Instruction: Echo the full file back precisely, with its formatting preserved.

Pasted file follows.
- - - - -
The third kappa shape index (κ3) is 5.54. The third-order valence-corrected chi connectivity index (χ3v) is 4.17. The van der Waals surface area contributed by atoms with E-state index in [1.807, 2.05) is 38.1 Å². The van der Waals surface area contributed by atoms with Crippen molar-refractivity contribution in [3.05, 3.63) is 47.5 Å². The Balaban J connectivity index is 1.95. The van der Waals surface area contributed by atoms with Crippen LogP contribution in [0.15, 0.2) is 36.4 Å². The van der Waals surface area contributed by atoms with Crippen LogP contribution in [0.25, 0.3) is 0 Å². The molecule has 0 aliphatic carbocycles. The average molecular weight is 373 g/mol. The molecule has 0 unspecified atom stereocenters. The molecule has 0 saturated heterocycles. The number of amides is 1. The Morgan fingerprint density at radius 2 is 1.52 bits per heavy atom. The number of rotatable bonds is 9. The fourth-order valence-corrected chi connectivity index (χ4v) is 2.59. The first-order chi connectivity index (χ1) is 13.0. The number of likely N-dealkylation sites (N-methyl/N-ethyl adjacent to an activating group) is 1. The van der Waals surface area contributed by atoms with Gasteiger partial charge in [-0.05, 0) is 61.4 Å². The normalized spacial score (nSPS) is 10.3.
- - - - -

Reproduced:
The third kappa shape index (κ3) is 5.54. The third-order valence-corrected chi connectivity index (χ3v) is 4.17. The van der Waals surface area contributed by atoms with E-state index in [1.807, 2.05) is 38.1 Å². The van der Waals surface area contributed by atoms with Crippen molar-refractivity contribution in [3.05, 3.63) is 47.5 Å². The Balaban J connectivity index is 1.95. The van der Waals surface area contributed by atoms with Crippen LogP contribution in [0.15, 0.2) is 36.4 Å². The van der Waals surface area contributed by atoms with Crippen LogP contribution in [0.25, 0.3) is 0 Å². The molecule has 0 aliphatic carbocycles. The average molecular weight is 373 g/mol. The molecule has 0 unspecified atom stereocenters. The molecule has 0 saturated heterocycles. The number of amides is 1. The Morgan fingerprint density at radius 2 is 1.52 bits per heavy atom. The number of rotatable bonds is 9. The fourth-order valence-corrected chi connectivity index (χ4v) is 2.59. The first-order chi connectivity index (χ1) is 13.0. The number of likely N-dealkylation sites (N-methyl/N-ethyl adjacent to an activating group) is 1. The van der Waals surface area contributed by atoms with Gasteiger partial charge in [-0.05, 0) is 61.4 Å². The normalized spacial score (nSPS) is 10.3.